A pink glow lured me out early this morning, although I’d been up late the night before enjoying good conversation and that gorgeous big moon, which reaches full this evening. It had already set by the time Koko and I stepped out into the rosy haze of the pre-dawn world.
Walking down the street, we watched a hefty wedge of salmon-tinted clouds slide off the top of Makeleha. Shafts of golden light cut across the Giant as the sun nudged upwards, casting stands of guava in the rich hues of an alpenglow. The ironwoods sighed softly, stirred by a gentle breeze, and hunting dogs in a passing pick up truck exchanged barks with Koko.
It was the kind of morning that made me glad to be alive, and it made me think of how my friend last night expressed puzzlement over the recent spate of kids committing suicide even though they live on Kauai, a place where so many other people would love to be.
His comment made me think of an interview I had earlier in the week with a woman, born and raised on Kauai, who works as a substitute health aide on the local public school campuses.
She told me of encountering droves of elementary kids who find the smallest excuse to come to the health room, just to get a few kind words, a bit of love and attention.
Older kids, too, line up outside the health room door, arguing over whose turn it is to talk with her that day as they seek counsel about some pressing issue.
“They want to talk,” she said. “They’re looking for guidance. A lot of these kids have some serious worries on their mind and no one they can trust or talk to.”
Some complain of sore stomachs, the result of not eating for a couple of days because there is no food at their house. And some report that their parents are “wasted” all the time, or that they give their food stamp EBT cards to the dealer in exchange for drugs.
Others have parents who are struggling to pay the bills, yet too proud to seek any sort of public assistance. “It’s usually the local people who need help the most,” she said, “but they’re the least likely to seek it because they’re ashamed to admit they're not making it and they think everybody else is.”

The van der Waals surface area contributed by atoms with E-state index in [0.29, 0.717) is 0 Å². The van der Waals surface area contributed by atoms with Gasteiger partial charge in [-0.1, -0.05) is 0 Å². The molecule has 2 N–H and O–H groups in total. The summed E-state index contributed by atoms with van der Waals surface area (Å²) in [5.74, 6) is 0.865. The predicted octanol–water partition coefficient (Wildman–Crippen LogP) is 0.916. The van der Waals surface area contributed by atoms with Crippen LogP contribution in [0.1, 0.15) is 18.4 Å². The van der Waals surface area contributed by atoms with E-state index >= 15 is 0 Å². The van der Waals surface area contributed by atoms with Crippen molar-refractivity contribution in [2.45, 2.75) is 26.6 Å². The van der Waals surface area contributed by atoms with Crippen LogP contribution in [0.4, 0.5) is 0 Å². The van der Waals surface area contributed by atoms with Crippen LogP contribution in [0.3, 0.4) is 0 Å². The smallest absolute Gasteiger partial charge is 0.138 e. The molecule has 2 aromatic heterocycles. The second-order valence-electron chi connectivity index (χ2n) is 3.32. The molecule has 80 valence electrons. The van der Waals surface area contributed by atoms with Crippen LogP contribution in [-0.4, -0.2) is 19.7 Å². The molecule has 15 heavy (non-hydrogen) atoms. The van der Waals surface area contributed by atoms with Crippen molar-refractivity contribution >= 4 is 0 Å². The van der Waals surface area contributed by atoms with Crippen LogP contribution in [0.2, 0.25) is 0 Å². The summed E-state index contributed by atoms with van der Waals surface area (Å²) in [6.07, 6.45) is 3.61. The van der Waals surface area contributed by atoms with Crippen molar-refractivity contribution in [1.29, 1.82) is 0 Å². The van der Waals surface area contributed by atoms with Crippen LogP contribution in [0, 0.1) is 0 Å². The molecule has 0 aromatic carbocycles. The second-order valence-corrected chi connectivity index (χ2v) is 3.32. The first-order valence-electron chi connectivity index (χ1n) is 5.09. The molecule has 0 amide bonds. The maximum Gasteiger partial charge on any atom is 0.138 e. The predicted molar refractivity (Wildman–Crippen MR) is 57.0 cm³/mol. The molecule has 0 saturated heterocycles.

When she offers the kids forms their parents can sign qualifying them for free meals at school, some express fear they’ll “get cracks” for talking about family problems with a stranger. So she gives them words to use with their parents, tells them to explain that they need to eat so they can learn and improve their lives.
“I feel such joy when the kids come back to school all smiles with that form signed,” she said.
Other kids tell her of being paid to run drugs between customers and dealers, an activity that troubles them, but how else are they going to get money? She said that one boy, after being asked to think about how the drugs he delivered were affecting the user, said, “You’re right, I don’t really need those Quicksilver shorts.”
"They don't seem to have anybody teaching them what's right and wrong," she said. "It's all about making money."
And that made me think of my young friend Kaimi, born and raised on the North Shore, who works with a lot of youth on that part of the island, which has been hard hit by gentrification. Besides teaching them how to fish and hunt and grow taro and do the other things he learned as a kid, he spends much of his time trying to counteract the messages of inadequacy perpetuated by popular culture.
“I let them know they’re alright just the way they are, that they don’t have to be one Justin Timberlake or Brittney Spears,” he said. “They have no idea how special this place is, how much other people want what they already have. All they see is that they don’t have money, but all these people coming from other places do.
“And unless there’s somebody to show them otherwise, they start thinking like money is all that matters. They don’t realize that once they leave, it’s not so easy to come back.”
As he sees it, the answer is to keep reinforcing values that offer an alternative to the mainstream model of acquisition and consumption, and to teach kids what's special and unique about local culture, and the role they can play in perpetuating it.
The school health aide also thinks that people need to move away from the emphasis on making money and return to the old ways of sharing and cooperation — values that strengthen families and communities, values that used to characterize life on Kauai.
"We were poor growing up, very poor," she said. "But everybody else was, too, so it didn't matter. We had each other, we had our friends and family, we raised chickens and had our gardens. I think the kids would be better off if we went back to living like that, because then at least their parents and families would have time for them."
Perhaps such a shift is the silver lining in this current economic downturn. Still, I’m not sure it will manifest spontaneously. Instead, it seems there needs to be a conscious and concerted effort to embrace the values of frugality and simplicity, to counteract the message of fear and deprivation now being touted by the media and remind kids — and ourselves — that people for many centuries have lived and been happy with less.